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The Agon Widget from Hell

Remember back in March when Agon, the FIDE puppet company responsible for organizing and managing the World Chess Championship cycle limited the live game broadcasts and infuriated pretty much everyone except their billionaire Russian investors and mafia henchmen? Well, run-on sentences aside, the Agon mafia has returned to show its ugly teeth in the run-up to the World Chess Championship in New York City this November with an announcement that broadcast of the games will be limited to a widget designed to be embedded into an external website to broadcast the games. Peter Doggers at Chess.com breaks the announcement down a little more. When you have finished reading his excellent report, behold the new widget:

Agon’s WCC broadcast widget. (Credit: Chess.com)

According to the official statement,

First, and most importantly, the live moves of the World Chess Championship match will be made available for free to responsible chess websites and other media organizations that take our official broadcast widget.

Although it is presented as the most important part of the broadcast announcement, the idea that the WCC moves should be free is buried in the typical Agon-FIDE hyperbole and legal threats to the chess community and its myriad of online portals. For example,

It is fair to say that the furor that followed divided the global chess community. We were asked, “Does Agon have the right to prohibit anyone from broadcasting the moves as they were made?” We believe that we do and that we have a strong legal position. We also have the full support of the World Chess Federation and many others within the game.

Agon acknowledges that its actions divided a deep and thriving community, but it still fails to see that the divide is between Agon-FIDE and everyone else, not a divide among the chess community. In fact, I don’t believe that I’ve ever witnessed an online community come together en masse like the chess community did when Agon announced its monopoly. With its restrictive broadcasting agreements and tactics aimed at subverting the established ecosystem, Agon has alienated itself from countless people who care about chess and want to see it grow. Furthermore, to assert that its position is legitimized by a FIDE endorsement is no different than saying that its okay to restrict the games because the Kremlin says so. In addition, those within the game that are often quoted by Agon-FIDE couldn’t care less about broadcast rights for chess. Their names are solidified in the annals of chess history and their view is always from the front row…at the board!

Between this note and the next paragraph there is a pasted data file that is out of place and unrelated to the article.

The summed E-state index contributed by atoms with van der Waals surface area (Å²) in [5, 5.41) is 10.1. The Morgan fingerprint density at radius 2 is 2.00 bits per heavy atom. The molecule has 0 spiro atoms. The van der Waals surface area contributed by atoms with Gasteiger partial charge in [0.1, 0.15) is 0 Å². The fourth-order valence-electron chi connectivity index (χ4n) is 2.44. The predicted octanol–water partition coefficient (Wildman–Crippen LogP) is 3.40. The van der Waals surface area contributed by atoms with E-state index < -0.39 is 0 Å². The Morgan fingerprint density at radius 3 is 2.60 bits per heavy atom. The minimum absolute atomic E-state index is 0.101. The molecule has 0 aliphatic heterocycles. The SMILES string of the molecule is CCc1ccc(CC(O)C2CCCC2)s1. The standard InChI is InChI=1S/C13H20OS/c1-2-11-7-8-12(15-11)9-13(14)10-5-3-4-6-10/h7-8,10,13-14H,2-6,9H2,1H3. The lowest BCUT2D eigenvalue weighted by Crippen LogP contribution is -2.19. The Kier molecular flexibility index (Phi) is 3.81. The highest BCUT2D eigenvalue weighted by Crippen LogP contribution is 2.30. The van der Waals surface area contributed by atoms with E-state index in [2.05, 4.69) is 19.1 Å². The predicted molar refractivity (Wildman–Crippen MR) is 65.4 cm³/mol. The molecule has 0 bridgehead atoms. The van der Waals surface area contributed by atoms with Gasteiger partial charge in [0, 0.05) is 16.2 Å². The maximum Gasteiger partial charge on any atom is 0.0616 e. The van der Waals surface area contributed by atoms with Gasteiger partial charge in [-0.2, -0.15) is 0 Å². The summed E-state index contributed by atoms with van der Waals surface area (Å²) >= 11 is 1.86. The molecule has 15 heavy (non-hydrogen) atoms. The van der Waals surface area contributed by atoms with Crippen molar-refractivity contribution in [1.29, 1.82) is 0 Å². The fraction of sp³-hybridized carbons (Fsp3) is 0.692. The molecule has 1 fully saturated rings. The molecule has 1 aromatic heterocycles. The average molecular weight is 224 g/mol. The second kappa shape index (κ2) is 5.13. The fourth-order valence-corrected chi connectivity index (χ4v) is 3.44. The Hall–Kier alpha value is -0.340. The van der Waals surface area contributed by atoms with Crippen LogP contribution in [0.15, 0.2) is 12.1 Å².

What we are doing has never been attempted before in the chess world. It is a revolutionary approach and I am sure we will probably make some mistakes in its implementation before we are finished.

Really? It hasn’t? Do they mean that nobody has ever created a chess widget before to cover broadcasted games? How interesting because Chessbase has one and Chessbomb has one that regularly broadcasts live tournament games. This kind of drivel expounds on how little Agon-FIDE really knows about the depths of ingenuity, innovation, and connectedness that exist in the online chess world.

Suspicious Widget

As a veteran of nearly thirty years of computer and network development, I can say that most competent webmasters are reluctant to arbitrarily add external widgets to their platforms. Companies often gain the trust and respect of their customers by demonstrating commitment to that platform’s service before said platform allows their widget or code to be embedded within their framework. For me, I trust Chessbase and Chessbomb because they have earned trust and respect as reputable companies with a legitimate interest in furthering the game of chess. Agon has done nothing but drive a wedge between the chess community and the organization that is supposed to be championing our game.

Would you trust a Soviet JavaScript or PHP widget on your network or content platform? I sure as hell wouldn’t. Call me paranoid, but the truth is always buried in fine print and revealed in data breaches or midnight special forces raids.